Tougher sanctions against failing local education authorities may have Government support but they are unlikely to become law within this Parliament.
A report by the Grant Maintained Schools Foundation called for the power to close down LEAs deemed failures by the Office for Standards in Education. The Education Bill, currently at its committee stage in the House of Commons, will allow OFSTED to inspect councils. But the GMSF believes it does not contain sufficient redress.
Sir Robert Balchin, the foundation's chairman, said OFSTED should be instructed to inspect all local authority schools identified as the worst performers in the performance tables. These schools should be handed over to hit squads if they do not show drastic improvement. This would give them GM status. The Funding Agency for Schools would take over the LEA's planning and funding role.
The LEAs first in the firing line according to the report, Unfit to Govern: No more excuses for LEAs, are: Islington, Hull, Knowsley, Tower Hamlets, Southwark, Lambeth, Hackney, Sandwell, Middlesbrough, Manchester, Newham, Nottinghamshire and Leicestershire. "It is no coincidence that most of the LEAs we have named have been in socialist hands for years," said Sir Robert.
A Government source said while there would be sympathy for such a change it would not be bringing in its own amendment - there is not much time to push through the Bill so further complications would be unwelcome.
The inspection of LEAs by OFSTED is not seen as a controversial part of the Bill and opposition parties are unlikely to attempt to block it. A Labour party spokesman said LEAs would be expected to produce action plans if they received a poor OFSTED report.
Professor Michael Barber, dean of new initiatives at London University's Institute of Education and a Labour party adviser, said if an LEA continued to fall below the expected standard then other alternatives needed to be considered.
* The Department for Education and Employment has said that baseline assesments will not be used to allow primary school selection.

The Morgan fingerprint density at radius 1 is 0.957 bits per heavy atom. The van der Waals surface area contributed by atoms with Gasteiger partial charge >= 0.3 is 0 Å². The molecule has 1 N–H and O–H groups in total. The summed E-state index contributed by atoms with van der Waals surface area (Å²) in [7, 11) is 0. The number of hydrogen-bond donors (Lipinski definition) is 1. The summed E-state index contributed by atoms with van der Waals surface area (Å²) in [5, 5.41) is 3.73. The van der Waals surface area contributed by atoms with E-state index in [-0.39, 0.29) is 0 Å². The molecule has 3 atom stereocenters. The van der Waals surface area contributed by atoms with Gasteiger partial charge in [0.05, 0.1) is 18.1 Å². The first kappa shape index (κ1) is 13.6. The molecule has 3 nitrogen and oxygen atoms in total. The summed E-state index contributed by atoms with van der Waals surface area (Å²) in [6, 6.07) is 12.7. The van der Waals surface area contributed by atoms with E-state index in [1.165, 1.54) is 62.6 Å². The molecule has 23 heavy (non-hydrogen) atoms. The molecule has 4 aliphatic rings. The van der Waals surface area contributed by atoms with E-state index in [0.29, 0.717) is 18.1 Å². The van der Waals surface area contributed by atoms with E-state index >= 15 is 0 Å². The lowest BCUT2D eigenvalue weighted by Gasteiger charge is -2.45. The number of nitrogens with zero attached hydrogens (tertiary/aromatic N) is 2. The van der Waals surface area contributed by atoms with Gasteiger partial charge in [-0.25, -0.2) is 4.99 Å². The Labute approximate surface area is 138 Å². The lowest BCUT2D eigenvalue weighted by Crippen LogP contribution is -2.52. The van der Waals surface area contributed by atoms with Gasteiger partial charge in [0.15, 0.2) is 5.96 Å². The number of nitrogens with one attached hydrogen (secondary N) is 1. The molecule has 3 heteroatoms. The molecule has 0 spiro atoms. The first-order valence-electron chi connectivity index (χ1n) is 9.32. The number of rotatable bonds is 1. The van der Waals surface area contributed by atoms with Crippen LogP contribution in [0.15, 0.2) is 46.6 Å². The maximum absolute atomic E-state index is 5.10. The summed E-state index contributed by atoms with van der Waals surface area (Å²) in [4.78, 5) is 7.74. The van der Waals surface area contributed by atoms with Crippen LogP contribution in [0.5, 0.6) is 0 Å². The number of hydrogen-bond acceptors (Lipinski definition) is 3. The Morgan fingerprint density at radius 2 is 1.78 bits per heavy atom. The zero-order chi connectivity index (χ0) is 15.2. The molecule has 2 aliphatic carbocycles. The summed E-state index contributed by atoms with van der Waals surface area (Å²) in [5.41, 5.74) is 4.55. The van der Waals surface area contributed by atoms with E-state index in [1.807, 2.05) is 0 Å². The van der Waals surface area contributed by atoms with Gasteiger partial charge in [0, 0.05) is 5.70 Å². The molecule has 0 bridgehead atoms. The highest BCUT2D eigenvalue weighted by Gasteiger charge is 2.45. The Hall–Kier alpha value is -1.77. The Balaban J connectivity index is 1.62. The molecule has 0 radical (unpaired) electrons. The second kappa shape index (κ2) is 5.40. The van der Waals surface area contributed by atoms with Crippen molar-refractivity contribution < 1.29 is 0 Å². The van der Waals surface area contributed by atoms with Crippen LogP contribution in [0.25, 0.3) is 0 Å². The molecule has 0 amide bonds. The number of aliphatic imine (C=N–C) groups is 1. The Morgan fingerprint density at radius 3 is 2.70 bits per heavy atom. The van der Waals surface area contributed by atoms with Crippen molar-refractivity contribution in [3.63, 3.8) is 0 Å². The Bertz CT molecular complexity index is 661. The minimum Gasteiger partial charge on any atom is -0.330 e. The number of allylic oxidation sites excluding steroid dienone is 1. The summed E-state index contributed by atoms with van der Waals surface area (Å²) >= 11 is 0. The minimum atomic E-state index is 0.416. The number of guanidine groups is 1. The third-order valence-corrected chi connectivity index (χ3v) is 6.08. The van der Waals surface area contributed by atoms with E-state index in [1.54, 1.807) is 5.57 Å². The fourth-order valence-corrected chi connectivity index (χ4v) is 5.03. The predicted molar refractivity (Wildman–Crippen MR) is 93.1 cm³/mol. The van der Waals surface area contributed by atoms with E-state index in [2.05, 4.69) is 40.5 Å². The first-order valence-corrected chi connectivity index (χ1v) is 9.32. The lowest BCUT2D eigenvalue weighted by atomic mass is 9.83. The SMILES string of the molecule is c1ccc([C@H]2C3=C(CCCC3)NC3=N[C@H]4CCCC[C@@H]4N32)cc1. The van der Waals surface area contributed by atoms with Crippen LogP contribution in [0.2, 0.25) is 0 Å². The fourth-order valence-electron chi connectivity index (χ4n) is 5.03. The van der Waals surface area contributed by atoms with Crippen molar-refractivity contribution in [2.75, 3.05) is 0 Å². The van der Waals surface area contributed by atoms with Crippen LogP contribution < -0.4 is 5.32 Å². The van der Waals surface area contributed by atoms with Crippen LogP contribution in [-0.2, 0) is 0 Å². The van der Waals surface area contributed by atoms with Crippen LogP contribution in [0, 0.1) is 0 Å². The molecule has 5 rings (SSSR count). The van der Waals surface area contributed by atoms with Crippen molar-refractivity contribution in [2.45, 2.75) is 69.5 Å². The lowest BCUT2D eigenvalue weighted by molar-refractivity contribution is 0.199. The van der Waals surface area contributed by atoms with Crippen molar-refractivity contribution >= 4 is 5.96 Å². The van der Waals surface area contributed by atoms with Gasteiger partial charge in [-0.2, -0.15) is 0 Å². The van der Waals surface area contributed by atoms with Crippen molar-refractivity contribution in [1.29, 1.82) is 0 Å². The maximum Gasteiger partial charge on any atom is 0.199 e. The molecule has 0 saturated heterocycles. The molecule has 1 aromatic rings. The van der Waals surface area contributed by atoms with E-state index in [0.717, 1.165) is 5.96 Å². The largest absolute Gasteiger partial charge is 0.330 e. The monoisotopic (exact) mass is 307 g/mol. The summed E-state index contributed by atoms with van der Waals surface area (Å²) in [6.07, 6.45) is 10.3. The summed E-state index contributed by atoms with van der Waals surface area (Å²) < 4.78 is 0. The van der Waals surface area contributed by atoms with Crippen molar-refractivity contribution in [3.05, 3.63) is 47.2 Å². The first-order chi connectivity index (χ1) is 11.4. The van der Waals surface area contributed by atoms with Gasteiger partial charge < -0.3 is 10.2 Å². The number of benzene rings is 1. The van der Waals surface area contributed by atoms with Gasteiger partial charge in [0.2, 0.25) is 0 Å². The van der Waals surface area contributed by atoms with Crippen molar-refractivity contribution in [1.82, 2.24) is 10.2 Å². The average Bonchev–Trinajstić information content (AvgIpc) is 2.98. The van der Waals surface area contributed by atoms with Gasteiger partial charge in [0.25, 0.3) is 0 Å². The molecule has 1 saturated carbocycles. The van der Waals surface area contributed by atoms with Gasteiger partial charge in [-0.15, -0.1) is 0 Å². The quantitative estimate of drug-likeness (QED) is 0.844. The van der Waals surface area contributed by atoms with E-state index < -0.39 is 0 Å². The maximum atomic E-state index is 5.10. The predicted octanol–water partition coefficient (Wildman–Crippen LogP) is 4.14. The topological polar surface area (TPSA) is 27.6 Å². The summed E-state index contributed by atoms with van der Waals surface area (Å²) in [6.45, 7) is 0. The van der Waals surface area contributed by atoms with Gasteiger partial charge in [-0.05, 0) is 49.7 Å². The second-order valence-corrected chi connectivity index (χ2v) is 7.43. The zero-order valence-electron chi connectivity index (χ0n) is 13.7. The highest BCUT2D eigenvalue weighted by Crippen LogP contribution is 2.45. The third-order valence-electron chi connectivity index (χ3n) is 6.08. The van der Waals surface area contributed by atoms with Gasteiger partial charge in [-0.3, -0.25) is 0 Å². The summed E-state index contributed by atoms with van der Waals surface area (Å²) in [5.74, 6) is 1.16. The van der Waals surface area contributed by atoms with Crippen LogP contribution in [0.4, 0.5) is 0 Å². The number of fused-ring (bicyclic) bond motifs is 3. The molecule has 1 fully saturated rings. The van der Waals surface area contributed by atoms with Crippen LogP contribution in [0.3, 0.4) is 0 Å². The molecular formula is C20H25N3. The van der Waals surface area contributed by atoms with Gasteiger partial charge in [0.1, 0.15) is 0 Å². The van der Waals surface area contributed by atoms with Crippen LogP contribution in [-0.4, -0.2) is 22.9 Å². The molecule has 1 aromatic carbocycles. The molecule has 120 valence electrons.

The confusion arose during the committee stage of the Education Bill in an exchange between Eric Forth, education minister, and Estelle Morris, Labour education spokesperson.
Baseline assessment - tests for four or five-year-olds - as proposed in the Bill were thought to be uncontentious. The Labour party supports them and a number of Labour authorities are piloting them. Ms Morris said the Labour party would be opposed to the tests being used diagnostically for selection.
Mr Forth said other techniques could be used, but was unable to say how many primary schools are already selective.
Ms Morris said: "It now emerges that the Government has no idea and isn't interested in the number of primary schools currently exercising the right to select up to 15 per cent of their pupils by ability, or in evaluating the results of current primary selection - yet they are extending primary selection to 20 per cent."
David Jamieson, Labour MP for Plymouth Devonport, established during committee that the part of the Bill which allows school to increase selection without consultation will also allow schools to become less selective.
The Bill makes it necessary for governing bodies to have to discuss whether they want to increase selection. It seems unlikely, however, that the Government would intend a grammar school to be obliged to consider reducing selection.